Host: John Toner


October 28

Andrea N. Lommen

Dept of Physics and Astronomy
Franklin and Marshall College

Refreshments begin at 3:40 in the Olum Atrium

The North American Nanohertz Observatory of Gravitational Waves (NANOGrav)

NANOGrav is a consortium of radio astronomers and gravitational wave physicists whose goal is to detect gravitational waves using an array of millisecond pulsars as clocks. Whereas interferometric gravitational wave experiments use lasers to create the long arms of the detector, NANOGrav uses earth-pulsar pairs. The limits that pulsar timing places on the energy density of gravitational waves in the universe are on the brink of limiting models of galaxy formation and have already placed limits on the tension of cosmic strings. Pulsar timing has traditionally focused on stochastic sources, but most recently I have been investigating the idea of detecting individual gravitational wave bursts wherein there are some interesting advantages. I will also demonstrate how the array can be used to reconstruct the waveform and obtain its direction.

Host: Ray Frey


November 4

Simon Brown

Department of Physics, University of Canterbury
Christchurch,
New Zealand

Refreshments begin at 3:40 in the Olum Atrium

Assembly of Nanoscale Clusters for Electronic Devices

It is well established that nanodevices, especially those based on nanowires, can provide tremendous improvements in performance and functionality compared to larger devices. The assembly techniques required to produce these devices are, however, either expensive, or require time-consuming and complex manipulation of nanoscale building blocks. Hence “self-assembly” techniques are potentially very attractive.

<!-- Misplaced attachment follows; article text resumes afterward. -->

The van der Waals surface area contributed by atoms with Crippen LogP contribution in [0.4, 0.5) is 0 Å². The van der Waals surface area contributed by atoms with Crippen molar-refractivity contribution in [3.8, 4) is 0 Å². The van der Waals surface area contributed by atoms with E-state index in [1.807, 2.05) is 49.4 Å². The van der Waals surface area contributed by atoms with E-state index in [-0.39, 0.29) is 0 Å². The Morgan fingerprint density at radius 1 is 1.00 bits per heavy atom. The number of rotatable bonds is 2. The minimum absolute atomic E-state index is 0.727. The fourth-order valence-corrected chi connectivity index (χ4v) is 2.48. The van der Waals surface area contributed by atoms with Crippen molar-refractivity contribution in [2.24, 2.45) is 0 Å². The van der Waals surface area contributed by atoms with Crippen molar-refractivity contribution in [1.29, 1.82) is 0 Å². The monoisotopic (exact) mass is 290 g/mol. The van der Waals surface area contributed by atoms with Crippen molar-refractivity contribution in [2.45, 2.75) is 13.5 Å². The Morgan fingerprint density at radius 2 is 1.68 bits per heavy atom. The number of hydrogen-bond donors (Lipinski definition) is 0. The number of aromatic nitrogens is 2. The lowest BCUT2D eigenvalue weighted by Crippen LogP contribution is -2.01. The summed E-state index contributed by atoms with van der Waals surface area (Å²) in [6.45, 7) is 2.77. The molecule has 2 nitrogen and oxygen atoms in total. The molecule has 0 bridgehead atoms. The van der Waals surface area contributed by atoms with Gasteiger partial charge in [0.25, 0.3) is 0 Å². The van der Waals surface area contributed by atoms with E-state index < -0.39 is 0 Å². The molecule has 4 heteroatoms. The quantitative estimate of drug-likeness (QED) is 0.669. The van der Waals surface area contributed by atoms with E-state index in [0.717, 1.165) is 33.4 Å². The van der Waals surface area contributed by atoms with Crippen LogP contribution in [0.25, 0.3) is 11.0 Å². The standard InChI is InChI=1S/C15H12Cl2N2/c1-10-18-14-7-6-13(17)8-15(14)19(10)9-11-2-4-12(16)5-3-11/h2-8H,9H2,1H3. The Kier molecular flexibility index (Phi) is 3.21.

Over the last few years my group has focused on self-assembly of atomic clusters to form contacted electronic devices. Methods for assembly of clusters into nanowires will be described, including those based on 1) percolation, 2) silicon V-groove templates, and 3) polymer-patterned surfaces. I will describe some of the devices fabricated using these techniques (gas sensors, transistors and interconnects) as well as some of the fundamental science behind them (percolation theory, bouncing of nanoparticles).

Host: Richard Taylor


November 11

Leo Radzihovsky

Physics Department, University of Colorado, Boulder, CO

Refreshments begin at 3:40 in the Olum Atrium

Condensed matter physics with cold atomic gases

Steady progress in cooling and trapping technology has enabled the realization of degenerate alkali atomic gases. In this setting of ultra-cold temperatures, despite their extreme diluteness, these trapped gases exhibit a rich behavior akin to that found in conventional condensed matter systems, albeit in very different regimes and probed with very different techniques. Starting with a demonstration of Bose-Einstein condensation in bosonic atoms and Fermi sea in fermionic ones, the fields has seen an explosion of activity and discoveries ranging from vortex lattices to resonant paired superfluidity. I will present an overview of the milestones in this burgeoning field,discussing recent developments and speculating about future ones.

Host: John Toner


November 18

Russ Donnelly

Physics Department, University of Oregon

Refreshments begin at 3:40 in the Olum Atrium

Cryogenic Condensation of Carbon Dioxide from Pulverized Coal Plants

Host: John Toner


December 2

Dean Livelybrooks

Physics Department, University of Oregon

Refreshments begin at 3:40 in the Olum Atrium

Slow Earthquakes, Episodic Tremor and Slip, and Water Level Measurements

Host: John Toner